expert." Once again, the tour director appeared less than enthusiastic about this response.


Well, to make a long story long, we drank the wine, which did not taste at all like asparagus, but more like dishwater - used dishwater. Fortunately, the wine we were served at the vineyards we toured was much better. In fact, it seemed like each vineyard progressively served better and better wine with every bottle we drank. Pretty odd, don't you think, that we should visit the better wineries last after drinking bottles of less exciting stuff first? Anyway, the tour was fun, particularly when the tour director asked Katie and I if we were newlyweds because we were so "cute together;" a recurring conversational theme that I've noticed of late .


CHAPTER 5 - Another One Bites the Dust


Enter Jeff Stern and Alison, who are a truly cute couple, cute enough to make Kermit and Ms. Piggy jealous, cute enough to make puppy dogs vomit in revulsion, cute enough to . .. well, you get the idea. It was clear that the two were headed for something serious. Well, Jeff finally made the big decision to give up fatty foods. Oh, yes, and to ask Alison to marry him.


You may remember from a previous form letter that Alison made a school bus sized
cheesecake for a dinner party at our house. In the forgiving and kind manner of sharks in a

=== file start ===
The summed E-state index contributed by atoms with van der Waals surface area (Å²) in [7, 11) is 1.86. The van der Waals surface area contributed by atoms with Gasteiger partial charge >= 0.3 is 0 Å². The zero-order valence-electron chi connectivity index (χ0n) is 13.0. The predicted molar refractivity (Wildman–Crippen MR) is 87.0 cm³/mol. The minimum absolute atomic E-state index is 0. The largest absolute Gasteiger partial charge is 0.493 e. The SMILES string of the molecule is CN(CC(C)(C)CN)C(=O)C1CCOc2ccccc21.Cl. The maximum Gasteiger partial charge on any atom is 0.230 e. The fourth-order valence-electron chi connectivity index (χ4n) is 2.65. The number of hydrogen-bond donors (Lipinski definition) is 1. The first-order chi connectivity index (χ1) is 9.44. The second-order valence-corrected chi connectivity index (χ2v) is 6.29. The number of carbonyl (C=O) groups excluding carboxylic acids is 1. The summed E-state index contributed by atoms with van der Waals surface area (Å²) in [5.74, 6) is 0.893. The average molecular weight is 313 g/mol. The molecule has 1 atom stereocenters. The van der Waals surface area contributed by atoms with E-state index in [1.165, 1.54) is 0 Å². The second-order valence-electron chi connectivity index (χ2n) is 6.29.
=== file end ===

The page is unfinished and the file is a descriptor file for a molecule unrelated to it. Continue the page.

feeding frenzy, most of the individuals involved have never let her forget it. In the meantime,Jeff was racking his brain to come up with a good way to spring the question. Skywriting?  Too extravagant. Over a private candlelit dinner? Too serious. In front of the TV while watching the world series over a couple of Miller Lites? Hey, now there's an idea!
Fortunately, Jeff was provided with a much better suggestion by Katie, namely embossing a
cheesecake with the words "Will you marry me, Alison" on it. Jeff thought it was the greatest idea since the discovery of gluons, which are subatomic particles that can't be seen by the best electronic microscope, and which gives you some idea why Jeff is a PhD student at Caltech.


Well, the 17th was Father's Day, and of course all the bakeries were busy cranking out cakes with little golf putters and things on them, and Jeff was taking his merry time ordering the thing, to the point where I and Katie thought he might not be able to get it. This was rather thoughtless of Jeff, since it would have the extremely negative effect of not providing Katie and I with yet another cheesecake story to harass Alison with over the years. So we stopped at our favorite bakery and ordered a fantastic cheesecake for him. Obviously some underlying telepathic communication occurred between us and him, probably caused by gluons, because Jeff, at the very moment we paid for the cheesecake, was ordering one himself.